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Tuesday Mar 03, 2015

Durban Commonwealth Games bid goes ahead

It is still unclear how much Durban and the South African government will have to fork out to host the 2022 Commonwealth Games.

In what could be seen as just a formality, the South African government and city officials submitted a 600-page bid document at the games' headquarters, Mansion House, in London, yesterday. Durban was the only bidding city after Edmonton, Canada, pulled out of the race last month, citing financial constraints.

The South African delegation was led by Sports and Recreation Minister Fikile Mbalula, his Kwa-Zulu-Natal counterpart, Ntombikayise Sibhidla-Saphetha, eThekwini mayor James Nxumalo, Sascoc's chief executive, Tubby Reddy, and the bid committee chairman, Mark Alexander.

Speaking on the sidelines of the bid submission yesterday, Sibhidla-Saphetha said her department had "received guarantees" from the cabinet despite there having been no official word from the government.

There was no mention of the games in President Jacob Zuma's State of the Nation address last month, or in Finance Minister Nhlanhla Nene's Budget speech. A storm erupted in the Durban City Hall last month when it emerged that eThekwini, with the national and provincial governments, was to fork out R98 million to bid for the games.

Sibhidla-Saphetha said: "It is a national project... we have received guarantees from a number of departments in terms of the things they need to do.

"We are confident we will get the support.

"The national government will determine how they fund the games. As soon as Sport and Recreation and the Treasury table with the national cabinet, they will come up with a funding model and where resources will come from. We can't say for sure now, but we are confident of the national government's support."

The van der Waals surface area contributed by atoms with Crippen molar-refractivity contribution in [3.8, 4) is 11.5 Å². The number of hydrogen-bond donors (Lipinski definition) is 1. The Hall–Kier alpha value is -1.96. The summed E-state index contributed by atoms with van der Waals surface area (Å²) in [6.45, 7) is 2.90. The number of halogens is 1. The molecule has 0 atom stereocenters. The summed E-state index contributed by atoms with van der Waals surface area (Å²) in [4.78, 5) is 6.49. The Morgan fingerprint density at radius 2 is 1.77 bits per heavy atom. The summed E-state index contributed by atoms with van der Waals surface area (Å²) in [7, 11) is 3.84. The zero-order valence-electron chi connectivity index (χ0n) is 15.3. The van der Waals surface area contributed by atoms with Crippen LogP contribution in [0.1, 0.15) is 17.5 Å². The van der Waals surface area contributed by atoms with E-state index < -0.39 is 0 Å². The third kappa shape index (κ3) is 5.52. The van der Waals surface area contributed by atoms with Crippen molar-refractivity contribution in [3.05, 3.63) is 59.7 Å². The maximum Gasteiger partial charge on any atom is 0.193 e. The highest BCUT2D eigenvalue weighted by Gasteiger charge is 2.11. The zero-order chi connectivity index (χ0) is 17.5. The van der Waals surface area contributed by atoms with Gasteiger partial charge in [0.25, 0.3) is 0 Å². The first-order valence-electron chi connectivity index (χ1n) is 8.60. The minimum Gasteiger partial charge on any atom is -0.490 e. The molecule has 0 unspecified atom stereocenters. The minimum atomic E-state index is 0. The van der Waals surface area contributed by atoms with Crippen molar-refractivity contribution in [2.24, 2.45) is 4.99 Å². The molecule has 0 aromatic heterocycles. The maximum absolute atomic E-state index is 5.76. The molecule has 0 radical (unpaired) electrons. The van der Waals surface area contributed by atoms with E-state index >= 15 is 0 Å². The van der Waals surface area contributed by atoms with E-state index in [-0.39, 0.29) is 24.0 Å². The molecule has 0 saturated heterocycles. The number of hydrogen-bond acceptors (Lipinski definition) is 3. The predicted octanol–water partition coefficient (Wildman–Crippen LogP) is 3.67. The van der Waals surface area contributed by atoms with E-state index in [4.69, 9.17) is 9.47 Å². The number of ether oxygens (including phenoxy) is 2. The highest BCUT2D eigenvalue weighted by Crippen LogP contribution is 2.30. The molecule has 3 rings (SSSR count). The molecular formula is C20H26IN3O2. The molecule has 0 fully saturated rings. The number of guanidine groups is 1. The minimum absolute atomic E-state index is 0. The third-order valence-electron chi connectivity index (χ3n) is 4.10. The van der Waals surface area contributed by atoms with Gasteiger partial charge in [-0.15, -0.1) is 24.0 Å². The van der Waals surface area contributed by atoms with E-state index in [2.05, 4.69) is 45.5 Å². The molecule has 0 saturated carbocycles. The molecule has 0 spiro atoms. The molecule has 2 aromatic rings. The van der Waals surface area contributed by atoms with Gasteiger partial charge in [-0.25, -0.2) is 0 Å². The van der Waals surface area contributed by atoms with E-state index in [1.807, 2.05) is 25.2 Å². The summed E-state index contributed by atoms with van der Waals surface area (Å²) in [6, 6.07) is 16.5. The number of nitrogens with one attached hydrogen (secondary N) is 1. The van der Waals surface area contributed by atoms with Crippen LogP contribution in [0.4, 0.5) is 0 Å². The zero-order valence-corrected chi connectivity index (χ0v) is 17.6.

She said the bid presentation had gone "very well" and that she was excited.

She said Durban's existing infrastructure meant preparations would not have to start from scratch.

A statement issued by the Commonwealth Games Federation said the bid lodgement was the first of the milestones Durban would have to pass as part of the official process.

Mbalula said the national government fully supported the bid. Alexander said: "Our mission to London was simple: to present an unsurpassed bid document that will captivate the Commonwealth executive and then, rightfully, allow the people of South Africa to be the host.

"With at least 80% of the sports activities happening within a 2.5km radius, the city's vision is to develop Moses Mabhida Stadium as a mega-multisport events precinct, positioning it as a premier sports tourism destination."

Reddy appealed to South Africans to support the bid.

Durban is expected to be announced as the host city in Auckland, New Zealand, on September 2.

The Mercury


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